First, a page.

Finance & Development
Interest Rates: An Approach to Liberalization
HASSANALI MEHRAN AND BERNARD LAURENS
Starting point and speed
Lessons for central banks
IN RECENT years, many developing and transition countries have allowed market forces to play a greater role in their economies. In the financial sector, this means liberalizing interest rates so that they are allowed to be set by the market, and developing financial markets so that credit can be allocated more efficiently.
Although each country must design its own blueprint for financial reform, some general principles seem to be universally applicable, at least in countries where policymakers have some control over the liberalization process. First, policymakers need to decide when to start liberalizing interest rates and how fast to move. In making this decision, it is important to consider how far advanced the country is in reforming the state enterprise sector and in establishing a "credit culture"--that is, the extent to which banks have become accustomed to using market principles in assessing credit risks. Second, they need to determine the appropriate sequencing of liberalization--the order in which interest rates on different financial instruments can be freed without threatening the health of the country's banking system. Third, the central bank needs to develop a strategy for conducting monetary policy within the framework of a liberalized financial system. To allow market forces to determine the allocation of financial resources, countries need to develop an efficient money market. And, policymakers need to be prepared for the financial innovations that will inevitably follow liberalization.
Starting point and speed
There is growing consensus among policymakers that the speed of liberalization needs to be determined in the context of a country's overall reform program. Financial sector reforms need to be supported by structural reforms in other economic sectors. Countries with serious macroeconomic and financial imbalances, or inadequate regulatory and supervisory frameworks, or whose financial institutions are insolvent, are likely to run into serious problems if they liberalize interest rates too early or too rapidly. If liberalization is premature, controls on interest rates may need to be reintroduced, as happened in Turkey at the beginning of the 1980s and in Korea in the late 1980s. Thus, the better the fundamentals, the faster a country can go with interest rate reform.
Reform of the state-owned enterprise sector is particularly important. For interest rate liberalization to succeed, the main economic players (business enterprises and financial institutions) need to be subject to hard budget constraints so that they will avoid borrowing and lending unwisely. Otherwise, credit could be directed to so-called pathological borrowers--those who are likely to take the greatest risks and who would borrow no matter how high the cost.
Moreover, uncompetitive banking systems, inadequate regulatory frameworks, and borrowers that are insensitive to interest rates undermine the efficiency of market-based credit allocation and disrupt the transmission of monetary policy signals, with adverse consequences for macroeconomic policy. When these conditions prevail, interest rates are not likely to move to their market-clearing levels.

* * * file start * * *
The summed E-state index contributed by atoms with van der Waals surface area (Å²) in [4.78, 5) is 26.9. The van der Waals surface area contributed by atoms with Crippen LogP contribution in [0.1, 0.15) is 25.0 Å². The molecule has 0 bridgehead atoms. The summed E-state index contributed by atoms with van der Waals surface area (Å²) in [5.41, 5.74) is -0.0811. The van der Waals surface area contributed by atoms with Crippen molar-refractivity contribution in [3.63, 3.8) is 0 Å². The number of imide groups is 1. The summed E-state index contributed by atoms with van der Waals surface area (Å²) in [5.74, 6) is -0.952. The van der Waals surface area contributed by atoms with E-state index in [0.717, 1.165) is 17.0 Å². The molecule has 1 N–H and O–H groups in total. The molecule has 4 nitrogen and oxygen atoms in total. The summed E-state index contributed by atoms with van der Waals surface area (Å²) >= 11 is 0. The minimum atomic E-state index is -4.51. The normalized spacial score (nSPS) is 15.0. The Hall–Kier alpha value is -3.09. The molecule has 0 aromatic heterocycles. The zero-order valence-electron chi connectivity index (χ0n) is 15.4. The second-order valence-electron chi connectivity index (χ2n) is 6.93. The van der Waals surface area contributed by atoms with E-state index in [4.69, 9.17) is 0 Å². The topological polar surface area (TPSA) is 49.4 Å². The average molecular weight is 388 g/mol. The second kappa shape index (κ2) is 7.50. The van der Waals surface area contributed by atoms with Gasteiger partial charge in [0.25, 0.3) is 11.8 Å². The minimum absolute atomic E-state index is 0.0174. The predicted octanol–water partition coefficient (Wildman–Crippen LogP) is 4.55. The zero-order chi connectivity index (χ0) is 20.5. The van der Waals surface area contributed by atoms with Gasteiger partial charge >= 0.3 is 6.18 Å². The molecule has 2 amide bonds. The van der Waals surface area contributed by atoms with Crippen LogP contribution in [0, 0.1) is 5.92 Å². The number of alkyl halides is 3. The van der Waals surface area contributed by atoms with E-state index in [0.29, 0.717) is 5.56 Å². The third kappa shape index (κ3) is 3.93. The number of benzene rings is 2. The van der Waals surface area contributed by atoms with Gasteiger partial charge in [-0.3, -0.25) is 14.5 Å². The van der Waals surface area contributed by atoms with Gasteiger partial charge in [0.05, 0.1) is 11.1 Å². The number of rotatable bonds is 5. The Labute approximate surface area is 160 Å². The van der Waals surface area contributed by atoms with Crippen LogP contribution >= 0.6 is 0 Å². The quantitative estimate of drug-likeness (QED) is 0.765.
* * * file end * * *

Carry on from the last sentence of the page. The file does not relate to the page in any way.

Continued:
Rapid liberalization in a country whose enterprises and financial institutions lack experienced management could also prove counterproductive and result in an unsound financial sector.
Liberalizing too fast poses certain dangers--but too slow a pace can also defeat reform programs. Reforms may lose momentum and new distortions could emerge if liberalization takes too long. To keep interest rate liberalization on track requires close cooperation between the monetary authorities and government agencies responsible for structural reforms in the real sector. This is particularly true if temporary interest rate subsidies are used to protect certain borrowers whose access to credit is seen as a priority but who would be unable to switch immediately to borrowing on commercial terms, a common situation in many countries--even those with highly competitive and deregulated markets. Eliminating some subsidies while maintaining others presents a particular challenge for transition and developing countries, where most administered rates are subsidized and lower than market-clearing rates.
The distortionary effects of subsidized credit facilities can be minimized, however, through the application of certain principles. First, the allocation of subsidies must be transparent to ensure that only targeted sectors benefit from below-market interest rates. Second, relationships between commercial banks and their customers should be based on an assessment of risks, in accordance with market principles. Moreover, decisions about which interest rate subsidies to eliminate should be made by the government, not the central bank, and the costs of interest rate subsidies should also be borne by the government.